It is placed as a heavier homologue to bismuth and the heaviest member of group 15 (VA). It was first observed in 2003 and about 50 atoms of ununpentium have been synthesized to date, with about 25 direct decays of the parent element having been detected. Four consecutive isotopes are currently known, 287–290Uup, with 289Uup having the longest measured half-life of ~200 ms.[4] On August 27, 2013, researchers at GSI from Lund University in Sweden reported confirming the existence of the element.[5][6] On September 10, 2013, researchers from the same research group working in Darmstadt, Germany reported synthesis as well. [7]


Discovery profile[edit]

Simulation of an accelerated calcium-48 ion about to collide with an americium-243 target atom.

On February 2, 2004, synthesis of ununpentium was reported in Physical Review C by a team composed of Russian scientists at the Joint Institute for Nuclear Research in Dubna, and American scientists at the Lawrence Livermore National Laboratory.[8][9] The team reported that they bombarded americium-243 with calcium-48 ions to produce four atoms of ununpentium. These atoms, they report, decayed by emission of alpha-particles to ununtrium in approximately 100 milliseconds.

+ 243
+ 3 n → 284
+ α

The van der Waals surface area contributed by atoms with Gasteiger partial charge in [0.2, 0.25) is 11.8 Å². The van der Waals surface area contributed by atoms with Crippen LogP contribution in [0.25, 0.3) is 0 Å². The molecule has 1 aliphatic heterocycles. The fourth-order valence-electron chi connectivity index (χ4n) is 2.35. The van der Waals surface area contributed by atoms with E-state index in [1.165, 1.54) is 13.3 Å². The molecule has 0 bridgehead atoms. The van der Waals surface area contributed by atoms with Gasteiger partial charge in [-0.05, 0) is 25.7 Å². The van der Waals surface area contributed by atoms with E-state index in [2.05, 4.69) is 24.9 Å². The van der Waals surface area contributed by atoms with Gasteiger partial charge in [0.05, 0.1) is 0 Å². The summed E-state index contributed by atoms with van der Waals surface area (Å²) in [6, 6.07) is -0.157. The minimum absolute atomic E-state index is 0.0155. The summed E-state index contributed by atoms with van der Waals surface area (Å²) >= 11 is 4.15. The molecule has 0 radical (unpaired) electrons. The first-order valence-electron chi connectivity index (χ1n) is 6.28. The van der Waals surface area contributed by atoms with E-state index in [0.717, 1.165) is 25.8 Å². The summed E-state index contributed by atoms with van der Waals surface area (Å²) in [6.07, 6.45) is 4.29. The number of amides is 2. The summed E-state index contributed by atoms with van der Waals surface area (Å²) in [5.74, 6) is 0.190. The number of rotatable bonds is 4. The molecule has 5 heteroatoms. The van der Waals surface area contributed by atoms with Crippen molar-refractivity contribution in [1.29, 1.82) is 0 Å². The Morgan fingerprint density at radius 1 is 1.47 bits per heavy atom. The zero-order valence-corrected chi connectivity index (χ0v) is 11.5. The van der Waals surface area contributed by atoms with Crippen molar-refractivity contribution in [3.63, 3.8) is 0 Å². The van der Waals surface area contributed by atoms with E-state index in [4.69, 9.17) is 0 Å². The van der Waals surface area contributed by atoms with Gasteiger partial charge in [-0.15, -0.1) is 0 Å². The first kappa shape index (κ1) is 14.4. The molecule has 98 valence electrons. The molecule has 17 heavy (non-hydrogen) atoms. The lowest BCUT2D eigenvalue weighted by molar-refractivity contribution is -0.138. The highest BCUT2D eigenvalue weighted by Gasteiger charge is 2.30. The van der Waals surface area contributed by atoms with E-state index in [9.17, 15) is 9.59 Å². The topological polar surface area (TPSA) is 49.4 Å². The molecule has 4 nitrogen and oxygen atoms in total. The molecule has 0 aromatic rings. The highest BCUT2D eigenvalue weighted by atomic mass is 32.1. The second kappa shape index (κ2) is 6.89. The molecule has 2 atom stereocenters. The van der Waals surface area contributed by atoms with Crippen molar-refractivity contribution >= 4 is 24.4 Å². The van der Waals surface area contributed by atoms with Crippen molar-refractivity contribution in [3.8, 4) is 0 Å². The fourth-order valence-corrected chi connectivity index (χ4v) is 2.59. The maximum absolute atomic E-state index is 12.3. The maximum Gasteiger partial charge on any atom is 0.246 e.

The Dubna–Livermore collaboration has strengthened their claim for the discovery of ununpentium by conducting chemical experiments on the decay daughter 268Db. In experiments in June 2004 and December 2005, the dubnium isotope was successfully identified by milking the Db fraction and measuring any SF activities.[10][11] Both the half-life and decay mode were confirmed for the proposed 268Db which lends support to the assignment of Z=115 to the parent nuclei.

Sergei Dmitriev from the Flerov Laboratory of Nuclear Reactions (FLNR) in Dubna, Russia, has formally put forward their claim of discovery of ununpentium to the IUPAC/IUPAP Joint Working Party (JWP).[12] In 2011, the IUPAC evaluated the Dubna–Livermore results and concluded that they did not meet the criteria for discovery.[13]


Ununpentium is historically known as eka-bismuth. Ununpentium is a temporary IUPAC systematic element name derived from the digits 115, where "un-" represents Latin unum. "Pent-" represents the Greek word for 5. For more, see systematic element name.

Current and future experiments[edit]

The team at Dubna have also identified the nuclides 287Uup and 289Uup in the 4n and 2n channels, respectively. Ununpentium has also been synthesized as a decay product of ununseptium.